In a laboratory in the heart of the east end of London, an unmistakeable buzz fills the air.
The small room is packed with bumblebees - hundreds upon hundreds of them going about their business in small wooden hives.
Despite their scientific setting, the insects look just the same as bumblebees found in the wild, apart from one small - really small - difference.
Most are adorned with minuscule silver tags, so tiny that at first they are hard to see. But every so often, as they catch the laboratory lights, they glint and sparkle, standing out from the bees' fuzzy bodies.
These tiny accessories are Radio Frequency Identification (RFID) tags - the same technology used to track stock in warehouses or supermarkets or employed for transport systems such as the Oyster Card payment scheme used on the London Underground.
They have been fitted to the bees by scientists at Queen Mary, University of London (QMUL), who want to keep track of the animals' whereabouts so as to better understand these brainy bugs.
Biologist Nigel Raine said: "Bumblebees have a relatively small brain - they have about 950,000 brain cells, humans have 100 billion - but they can achieve rather impressive feats of learning and memory given what they have got."
Recent research has revealed that bees are able to recognise individual human faces, which, according to Dr Raine, is not that surprising given the daily challenges they face whilst foraging.
He explained: "When you think about your average park or meadow there might be dozens of species of flowers which are all different in terms of colour and shape and scent, and they are all differing in the rewards they are providing.
"Ultimately, the bees' job is to go and find the best rewards from these flowers and they have to be flexible and learn and remember information, all the while making and breaking associations. This is all really quite complicated."
Their navigational skills are impressive, too.
"These tiny animals leave their nests, fly back and forth between flowers, then they are somehow able to add all of these vectors together and fly back to their nest in a straight line," said Dr Raine.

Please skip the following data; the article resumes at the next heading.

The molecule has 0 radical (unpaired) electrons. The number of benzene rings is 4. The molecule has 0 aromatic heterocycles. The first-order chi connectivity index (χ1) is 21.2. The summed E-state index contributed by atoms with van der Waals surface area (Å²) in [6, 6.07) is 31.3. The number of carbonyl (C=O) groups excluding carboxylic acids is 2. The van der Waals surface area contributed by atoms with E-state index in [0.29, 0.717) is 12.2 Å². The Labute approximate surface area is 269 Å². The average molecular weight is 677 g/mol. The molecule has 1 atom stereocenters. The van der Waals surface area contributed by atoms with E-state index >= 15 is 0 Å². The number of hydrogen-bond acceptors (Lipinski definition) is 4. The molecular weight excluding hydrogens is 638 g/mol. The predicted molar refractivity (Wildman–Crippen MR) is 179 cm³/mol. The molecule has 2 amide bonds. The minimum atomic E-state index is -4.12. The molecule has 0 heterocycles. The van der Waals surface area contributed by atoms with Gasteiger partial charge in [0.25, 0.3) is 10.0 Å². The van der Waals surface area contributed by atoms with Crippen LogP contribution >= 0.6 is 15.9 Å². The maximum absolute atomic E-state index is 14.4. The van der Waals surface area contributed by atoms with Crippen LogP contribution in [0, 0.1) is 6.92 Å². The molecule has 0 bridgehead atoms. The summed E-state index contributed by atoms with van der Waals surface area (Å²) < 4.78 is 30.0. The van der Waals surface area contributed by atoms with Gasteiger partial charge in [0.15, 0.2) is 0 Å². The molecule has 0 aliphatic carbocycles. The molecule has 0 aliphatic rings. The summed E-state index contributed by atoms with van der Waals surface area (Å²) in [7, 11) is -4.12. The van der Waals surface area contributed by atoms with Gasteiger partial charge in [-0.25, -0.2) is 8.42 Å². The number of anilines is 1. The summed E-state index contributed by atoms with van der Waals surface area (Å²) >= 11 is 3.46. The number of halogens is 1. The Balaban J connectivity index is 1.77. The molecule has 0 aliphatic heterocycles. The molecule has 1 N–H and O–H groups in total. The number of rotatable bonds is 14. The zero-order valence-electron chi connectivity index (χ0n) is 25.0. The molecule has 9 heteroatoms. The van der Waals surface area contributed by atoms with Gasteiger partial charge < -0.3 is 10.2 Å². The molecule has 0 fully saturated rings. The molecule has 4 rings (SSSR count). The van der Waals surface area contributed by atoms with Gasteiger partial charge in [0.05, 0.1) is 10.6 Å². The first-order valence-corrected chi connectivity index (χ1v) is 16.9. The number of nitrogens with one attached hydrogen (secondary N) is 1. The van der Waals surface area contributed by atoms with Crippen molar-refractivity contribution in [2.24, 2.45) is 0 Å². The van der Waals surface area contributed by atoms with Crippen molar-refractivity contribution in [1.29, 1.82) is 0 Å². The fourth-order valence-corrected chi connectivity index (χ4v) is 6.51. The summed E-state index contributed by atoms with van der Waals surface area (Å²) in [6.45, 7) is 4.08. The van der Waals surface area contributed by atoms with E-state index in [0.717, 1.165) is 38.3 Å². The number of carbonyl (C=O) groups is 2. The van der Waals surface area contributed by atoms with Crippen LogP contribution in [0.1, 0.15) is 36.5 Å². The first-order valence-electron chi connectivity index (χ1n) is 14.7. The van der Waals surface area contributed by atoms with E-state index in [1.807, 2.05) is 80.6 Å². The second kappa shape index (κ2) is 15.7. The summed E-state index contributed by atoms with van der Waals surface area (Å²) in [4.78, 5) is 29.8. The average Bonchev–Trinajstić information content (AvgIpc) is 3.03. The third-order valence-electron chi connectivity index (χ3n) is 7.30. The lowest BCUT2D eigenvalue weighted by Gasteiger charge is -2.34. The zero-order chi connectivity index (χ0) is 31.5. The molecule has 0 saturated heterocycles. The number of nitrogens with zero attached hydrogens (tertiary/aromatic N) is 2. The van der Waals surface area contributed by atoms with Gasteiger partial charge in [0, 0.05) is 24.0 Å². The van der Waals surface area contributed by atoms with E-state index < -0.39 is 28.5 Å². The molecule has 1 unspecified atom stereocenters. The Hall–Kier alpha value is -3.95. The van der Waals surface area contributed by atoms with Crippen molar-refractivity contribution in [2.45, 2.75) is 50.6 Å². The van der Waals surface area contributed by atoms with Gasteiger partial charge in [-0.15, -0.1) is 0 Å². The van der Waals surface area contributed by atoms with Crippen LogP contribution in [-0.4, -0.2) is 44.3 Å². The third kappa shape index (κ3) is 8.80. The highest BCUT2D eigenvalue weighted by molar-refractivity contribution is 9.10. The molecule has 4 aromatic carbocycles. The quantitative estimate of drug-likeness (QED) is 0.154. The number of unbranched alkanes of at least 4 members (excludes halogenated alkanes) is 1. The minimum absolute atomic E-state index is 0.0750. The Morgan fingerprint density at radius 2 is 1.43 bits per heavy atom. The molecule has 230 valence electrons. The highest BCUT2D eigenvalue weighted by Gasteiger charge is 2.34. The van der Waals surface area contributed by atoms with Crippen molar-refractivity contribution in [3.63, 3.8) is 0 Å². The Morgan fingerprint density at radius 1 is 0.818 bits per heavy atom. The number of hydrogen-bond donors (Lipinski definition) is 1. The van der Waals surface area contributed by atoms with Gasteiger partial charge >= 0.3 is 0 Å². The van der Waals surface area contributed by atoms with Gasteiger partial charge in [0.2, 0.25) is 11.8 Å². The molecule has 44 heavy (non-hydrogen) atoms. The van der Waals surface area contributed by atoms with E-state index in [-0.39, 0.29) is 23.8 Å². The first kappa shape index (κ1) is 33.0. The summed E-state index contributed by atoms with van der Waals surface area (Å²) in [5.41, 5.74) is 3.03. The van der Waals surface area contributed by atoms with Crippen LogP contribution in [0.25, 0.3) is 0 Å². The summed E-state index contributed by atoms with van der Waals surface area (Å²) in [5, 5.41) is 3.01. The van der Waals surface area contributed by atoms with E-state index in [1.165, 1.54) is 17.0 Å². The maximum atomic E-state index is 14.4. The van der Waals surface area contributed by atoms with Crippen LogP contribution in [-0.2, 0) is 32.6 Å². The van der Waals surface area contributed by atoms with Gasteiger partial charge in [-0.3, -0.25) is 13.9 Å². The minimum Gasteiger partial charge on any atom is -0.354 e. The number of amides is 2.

The QMUL team, led by Professor Lars Chittka, is now using RFID tags to better explore these feats of memory.
"These tags allow us to collect data from the bees without disturbing them and they help us to monitor a lot of bees simultaneously," Dr Raine told the BBC News website.
"Before we had them, we would have to stop the bee, record which bee it was, weigh it, then put it back to continue its business."
The RFID devices, which are incredibly small so they do not affect behaviour, store information about the individual bees (the researchers are studying Bombus terrestris, one of 16 species of true bumblebee).
Each time the bees pass by an RFID reader, the reader records and saves information about the individual bee, where it is and when it is there.
The scientist said: "As well as placing readers at the entrances of the hives to see who is going in and out of them, we are starting to use the RFID readers on artificial flowers - feeding stations that function like a flower - so we can measure who is visiting them and when."
In the wild, bees will often visit flowers in a sequence that they repeat time and time again.
"This makes sense biologically," explained Dr Raine. "If you take the nectar out of the flowers, they will begin to refill, so you do not want to visit that flower again until it is as full up as possible."
But what is really clever, he adds, is that the bees will work out shortcuts so that they can create the shortest, most efficient journey possible.
"We are really interested to see how they form these routes - we call them "traplines" - and we are using RFID technology to help us to understand how the bees are performing these feats of spatial learning."
The results of the study could lead to some unusual future applications.
Dr Raine said: "There are a number of problems in computer science, logistical problems to do with how you move through networks and how you go the shortest distance between various points.
"We are hoping the RFID tags will help us to find out how bees, with their small brains, can find optimal or near optimal solutions to finding the shortest routes between flowers.
"And by finding out how they are doing this, we are hoping it could lead to some simple rules of thumb to solving similar network problems in computing."
But computer science is not the only application of the RFID work.
Bees around Europe have suffered a huge drop in numbers in recent years: three species in the UK have recently become extinct; another eight are in serious decline.
Scientists believe that habitat degradation around their nesting and foraging sites could be to blame.
Dr Raine said: "In terms of biodiversity, bumblebees are hugely important pollinators, yet most species are becoming increasingly rare.
"Understanding the differences in how they actually forage is very important for aiding conservation."